Raina Telgemeier is the author and illustrator of the graphic novels Smile, Drama, and Sisters, all #1 New York Times bestsellers. She also adapted and illustrated four graphic novel versions of Ann M. Martin’s Baby-sitters Club series, and has contributed short stories to many anthologies. Raina’s accolades include two Eisner Awards, a Boston Globe-Horn Book Honor, a Stonewall Honor, and many Best Of and Notable lists. Raina lives and works in San Francisco, CA.

 

Recommended200

Middle grade readers or anyone reading to their child that perhaps want to discuss the issue of life after death, or just share a bit of Mexican culture 🙂

 

Kristin

About Kristin

Kristin has to ensure she gets her minimal requirement of "happily ever after" books in between those books that contain cliffhangers and never-ending story arcs. It's for her family's sake. When not reading, she's homeshooling her 10-year old son, watching cartoons on TV, or taking a nap.

Tags: , , ,

Divider

Subscribe via Email

Finally, FINALLY fixed! After days lost trying to fix... ;)

9 responses to “Review: Ghosts by Raina Telgemeier

  1. I don’t read middle grade but but but THIS SOUNDS SO CUTE! I may need to make a trip to my old high school and order it. I’m not kidding. The school is like 10 minutes or less from my house haha Seriously, though. You have me so interested in it and I’m not just saying that. I really, truly want to read it. Is it scary? I get scared by anything. Are the images scary when it comes to the ghosts and all that paranormal stuff? I now it’s middle grade, but really I’m a scaredy cat.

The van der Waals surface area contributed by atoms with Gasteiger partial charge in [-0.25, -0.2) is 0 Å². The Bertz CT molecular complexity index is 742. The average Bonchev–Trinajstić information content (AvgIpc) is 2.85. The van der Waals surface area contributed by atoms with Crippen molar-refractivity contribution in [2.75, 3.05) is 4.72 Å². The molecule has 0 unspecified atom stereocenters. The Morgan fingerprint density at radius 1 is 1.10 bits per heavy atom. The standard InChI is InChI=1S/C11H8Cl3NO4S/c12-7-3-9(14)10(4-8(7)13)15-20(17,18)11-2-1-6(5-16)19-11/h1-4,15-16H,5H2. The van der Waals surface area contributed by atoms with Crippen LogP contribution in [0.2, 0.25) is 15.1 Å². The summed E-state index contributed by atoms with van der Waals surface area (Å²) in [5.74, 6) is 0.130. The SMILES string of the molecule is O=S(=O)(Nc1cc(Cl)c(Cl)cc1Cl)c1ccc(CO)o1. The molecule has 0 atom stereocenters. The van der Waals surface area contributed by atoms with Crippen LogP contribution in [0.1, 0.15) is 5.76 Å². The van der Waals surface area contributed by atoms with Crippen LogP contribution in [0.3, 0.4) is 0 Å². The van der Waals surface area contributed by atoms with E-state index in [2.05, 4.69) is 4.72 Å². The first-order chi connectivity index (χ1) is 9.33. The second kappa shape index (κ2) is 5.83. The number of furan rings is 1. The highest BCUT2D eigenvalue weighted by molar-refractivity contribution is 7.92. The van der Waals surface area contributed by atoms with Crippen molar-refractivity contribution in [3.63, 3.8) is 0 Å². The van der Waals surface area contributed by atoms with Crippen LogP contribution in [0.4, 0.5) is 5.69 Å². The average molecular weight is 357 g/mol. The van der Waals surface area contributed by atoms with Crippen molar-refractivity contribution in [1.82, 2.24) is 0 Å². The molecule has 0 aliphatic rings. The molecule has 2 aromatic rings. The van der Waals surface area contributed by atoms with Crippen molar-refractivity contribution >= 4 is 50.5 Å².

(So I may not need to go to the school because I just remembered my cousin gets Scholastic so I can ask her to get it for me). I’m adding it to my reminders so I don’t forget.
    Genesis recently posted…Change of Heart || Glorious, Heart-Wrenching & Beautiful

    • It’s at the bookstore, too, but I’d have you’re cousin get it so her teacher gets classroom credit (ie. free books!). Thank you sooo much! This isn’t scary at all because of the ending!!!!! I love this town’s Day of the Dead celebration and how it’s a wee bit different than other’s I’ve seen and read 😀

  2. I haven’t read many middle grade books (only a trilogy by Kelley Armstrong and Melissa Marr), but this sounds really cute. I love that there is a person with a condition in the book and that the author didn’t make a huge deal out of it. I think we need more books where people with diseases, conditions, mental illnesses are just people. They don’t need it be all drama and a huge part of the story, just that they are included too. (same with people of different ethnicities, sexualities and religions). I agree that this needs to be in every school.
    Melanie Simmons recently posted…Made for Sin Audiobook by Stacia Kane (REVIEW)